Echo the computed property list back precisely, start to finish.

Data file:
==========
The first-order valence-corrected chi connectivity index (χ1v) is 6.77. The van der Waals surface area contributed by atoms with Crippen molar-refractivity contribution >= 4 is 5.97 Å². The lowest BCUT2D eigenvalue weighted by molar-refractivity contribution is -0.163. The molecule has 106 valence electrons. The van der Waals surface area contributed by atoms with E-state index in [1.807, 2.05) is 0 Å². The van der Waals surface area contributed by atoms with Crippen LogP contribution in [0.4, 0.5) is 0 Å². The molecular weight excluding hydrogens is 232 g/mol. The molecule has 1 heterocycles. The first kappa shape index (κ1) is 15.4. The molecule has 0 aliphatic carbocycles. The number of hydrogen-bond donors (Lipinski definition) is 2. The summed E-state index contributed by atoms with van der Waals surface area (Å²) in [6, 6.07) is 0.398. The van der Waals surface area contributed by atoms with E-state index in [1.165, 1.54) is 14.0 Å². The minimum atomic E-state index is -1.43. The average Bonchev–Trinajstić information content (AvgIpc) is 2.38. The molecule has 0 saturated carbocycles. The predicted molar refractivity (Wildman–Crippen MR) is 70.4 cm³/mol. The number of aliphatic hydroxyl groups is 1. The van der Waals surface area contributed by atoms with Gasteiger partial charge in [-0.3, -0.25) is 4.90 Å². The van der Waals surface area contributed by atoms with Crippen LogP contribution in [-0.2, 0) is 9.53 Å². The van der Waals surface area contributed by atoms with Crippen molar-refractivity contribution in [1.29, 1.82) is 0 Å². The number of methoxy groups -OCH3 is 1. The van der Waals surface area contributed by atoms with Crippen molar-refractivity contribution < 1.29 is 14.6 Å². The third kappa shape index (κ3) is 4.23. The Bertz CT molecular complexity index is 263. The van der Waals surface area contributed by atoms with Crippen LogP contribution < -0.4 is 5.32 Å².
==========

The first-order valence-corrected chi connectivity index (χ1v) is 6.77. The van der Waals surface area contributed by atoms with Crippen molar-refractivity contribution >= 4 is 5.97 Å². The lowest BCUT2D eigenvalue weighted by molar-refractivity contribution is -0.163. The molecule has 106 valence electrons. The van der Waals surface area contributed by atoms with E-state index in [1.807, 2.05) is 0 Å². The van der Waals surface area contributed by atoms with Crippen LogP contribution in [0.4, 0.5) is 0 Å². The molecular weight excluding hydrogens is 232 g/mol. The molecule has 1 heterocycles. The first kappa shape index (κ1) is 15.4. The molecule has 0 aliphatic carbocycles. The number of hydrogen-bond donors (Lipinski definition) is 2. The summed E-state index contributed by atoms with van der Waals surface area (Å²) in [6, 6.07) is 0.398. The van der Waals surface area contributed by atoms with E-state index in [1.165, 1.54) is 14.0 Å². The minimum atomic E-state index is -1.43. The average Bonchev–Trinajstić information content (AvgIpc) is 2.38. The molecule has 0 saturated carbocycles. The predicted molar refractivity (Wildman–Crippen MR) is 70.4 cm³/mol. The number of aliphatic hydroxyl groups is 1. The van der Waals surface area contributed by atoms with Gasteiger partial charge in [-0.3, -0.25) is 4.90 Å². The van der Waals surface area contributed by atoms with Crippen LogP contribution in [-0.2, 0) is 9.53 Å². The van der Waals surface area contributed by atoms with Crippen molar-refractivity contribution in [1.29, 1.82) is 0 Å². The number of methoxy groups -OCH3 is 1. The van der Waals surface area contributed by atoms with Crippen molar-refractivity contribution < 1.29 is 14.6 Å². The third kappa shape index (κ3) is 4.23. The Bertz CT molecular complexity index is 263. The van der Waals surface area contributed by atoms with Crippen LogP contribution < -0.4 is 5.32 Å².